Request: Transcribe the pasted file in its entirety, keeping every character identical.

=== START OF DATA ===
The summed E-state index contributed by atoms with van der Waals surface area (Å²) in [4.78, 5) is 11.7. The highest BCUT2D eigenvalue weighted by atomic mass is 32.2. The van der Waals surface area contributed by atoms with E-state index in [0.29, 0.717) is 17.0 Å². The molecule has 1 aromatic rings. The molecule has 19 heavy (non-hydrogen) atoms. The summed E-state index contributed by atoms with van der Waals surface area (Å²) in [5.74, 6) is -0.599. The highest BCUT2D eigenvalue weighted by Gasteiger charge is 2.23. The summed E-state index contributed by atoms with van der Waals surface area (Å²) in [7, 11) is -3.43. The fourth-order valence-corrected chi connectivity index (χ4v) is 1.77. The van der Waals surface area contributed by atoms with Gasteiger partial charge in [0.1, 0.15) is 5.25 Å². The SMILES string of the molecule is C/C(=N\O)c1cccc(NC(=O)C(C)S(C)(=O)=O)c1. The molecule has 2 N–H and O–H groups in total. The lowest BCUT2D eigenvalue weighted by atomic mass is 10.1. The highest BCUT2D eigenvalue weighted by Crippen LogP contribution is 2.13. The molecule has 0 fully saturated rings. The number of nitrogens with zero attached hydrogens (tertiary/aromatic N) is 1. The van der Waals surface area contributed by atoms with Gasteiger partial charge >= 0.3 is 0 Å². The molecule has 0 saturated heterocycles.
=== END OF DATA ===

The summed E-state index contributed by atoms with van der Waals surface area (Å²) in [4.78, 5) is 11.7. The highest BCUT2D eigenvalue weighted by atomic mass is 32.2. The van der Waals surface area contributed by atoms with E-state index in [0.29, 0.717) is 17.0 Å². The molecule has 1 aromatic rings. The molecule has 19 heavy (non-hydrogen) atoms. The summed E-state index contributed by atoms with van der Waals surface area (Å²) in [5.74, 6) is -0.599. The highest BCUT2D eigenvalue weighted by Gasteiger charge is 2.23. The summed E-state index contributed by atoms with van der Waals surface area (Å²) in [7, 11) is -3.43. The fourth-order valence-corrected chi connectivity index (χ4v) is 1.77. The van der Waals surface area contributed by atoms with Gasteiger partial charge in [0.1, 0.15) is 5.25 Å². The SMILES string of the molecule is C/C(=N\O)c1cccc(NC(=O)C(C)S(C)(=O)=O)c1. The molecule has 2 N–H and O–H groups in total. The lowest BCUT2D eigenvalue weighted by atomic mass is 10.1. The highest BCUT2D eigenvalue weighted by Crippen LogP contribution is 2.13. The molecule has 0 fully saturated rings. The number of nitrogens with zero attached hydrogens (tertiary/aromatic N) is 1. The van der Waals surface area contributed by atoms with Gasteiger partial charge >= 0.3 is 0 Å². The molecule has 0 saturated heterocycles.